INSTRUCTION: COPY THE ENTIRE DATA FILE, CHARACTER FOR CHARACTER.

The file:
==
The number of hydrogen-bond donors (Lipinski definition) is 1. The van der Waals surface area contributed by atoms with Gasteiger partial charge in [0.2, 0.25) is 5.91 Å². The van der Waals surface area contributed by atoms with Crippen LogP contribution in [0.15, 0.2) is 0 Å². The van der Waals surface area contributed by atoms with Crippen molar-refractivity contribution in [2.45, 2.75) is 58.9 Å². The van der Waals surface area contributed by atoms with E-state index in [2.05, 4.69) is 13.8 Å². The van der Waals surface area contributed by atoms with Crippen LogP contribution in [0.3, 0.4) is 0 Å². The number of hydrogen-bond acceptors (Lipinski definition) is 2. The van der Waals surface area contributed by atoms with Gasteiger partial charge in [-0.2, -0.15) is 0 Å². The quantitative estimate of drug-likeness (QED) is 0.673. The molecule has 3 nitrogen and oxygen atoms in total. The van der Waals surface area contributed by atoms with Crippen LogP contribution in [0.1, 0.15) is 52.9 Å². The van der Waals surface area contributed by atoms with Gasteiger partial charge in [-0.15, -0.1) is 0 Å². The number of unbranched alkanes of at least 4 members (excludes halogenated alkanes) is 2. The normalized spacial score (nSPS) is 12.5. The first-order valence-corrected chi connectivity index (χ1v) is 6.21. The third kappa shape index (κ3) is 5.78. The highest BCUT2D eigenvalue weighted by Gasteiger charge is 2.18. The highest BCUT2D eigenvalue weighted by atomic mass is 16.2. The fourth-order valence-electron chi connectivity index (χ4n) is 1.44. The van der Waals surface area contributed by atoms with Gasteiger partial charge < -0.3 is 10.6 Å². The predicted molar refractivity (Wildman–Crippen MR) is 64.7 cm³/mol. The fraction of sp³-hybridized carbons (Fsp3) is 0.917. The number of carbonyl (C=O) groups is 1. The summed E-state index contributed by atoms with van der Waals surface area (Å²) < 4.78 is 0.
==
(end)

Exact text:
The number of hydrogen-bond donors (Lipinski definition) is 1. The van der Waals surface area contributed by atoms with Gasteiger partial charge in [0.2, 0.25) is 5.91 Å². The van der Waals surface area contributed by atoms with Crippen LogP contribution in [0.15, 0.2) is 0 Å². The van der Waals surface area contributed by atoms with Crippen molar-refractivity contribution in [2.45, 2.75) is 58.9 Å². The van der Waals surface area contributed by atoms with E-state index in [2.05, 4.69) is 13.8 Å². The van der Waals surface area contributed by atoms with Crippen LogP contribution in [0.3, 0.4) is 0 Å². The number of hydrogen-bond acceptors (Lipinski definition) is 2. The van der Waals surface area contributed by atoms with Gasteiger partial charge in [-0.2, -0.15) is 0 Å². The quantitative estimate of drug-likeness (QED) is 0.673. The molecule has 3 nitrogen and oxygen atoms in total. The van der Waals surface area contributed by atoms with Crippen LogP contribution in [0.1, 0.15) is 52.9 Å². The van der Waals surface area contributed by atoms with Gasteiger partial charge in [-0.15, -0.1) is 0 Å². The number of unbranched alkanes of at least 4 members (excludes halogenated alkanes) is 2. The normalized spacial score (nSPS) is 12.5. The first-order valence-corrected chi connectivity index (χ1v) is 6.21. The third kappa shape index (κ3) is 5.78. The highest BCUT2D eigenvalue weighted by Gasteiger charge is 2.18. The highest BCUT2D eigenvalue weighted by atomic mass is 16.2. The fourth-order valence-electron chi connectivity index (χ4n) is 1.44. The van der Waals surface area contributed by atoms with Gasteiger partial charge < -0.3 is 10.6 Å². The predicted molar refractivity (Wildman–Crippen MR) is 64.7 cm³/mol. The fraction of sp³-hybridized carbons (Fsp3) is 0.917. The number of carbonyl (C=O) groups is 1. The summed E-state index contributed by atoms with van der Waals surface area (Å²) < 4.78 is 0.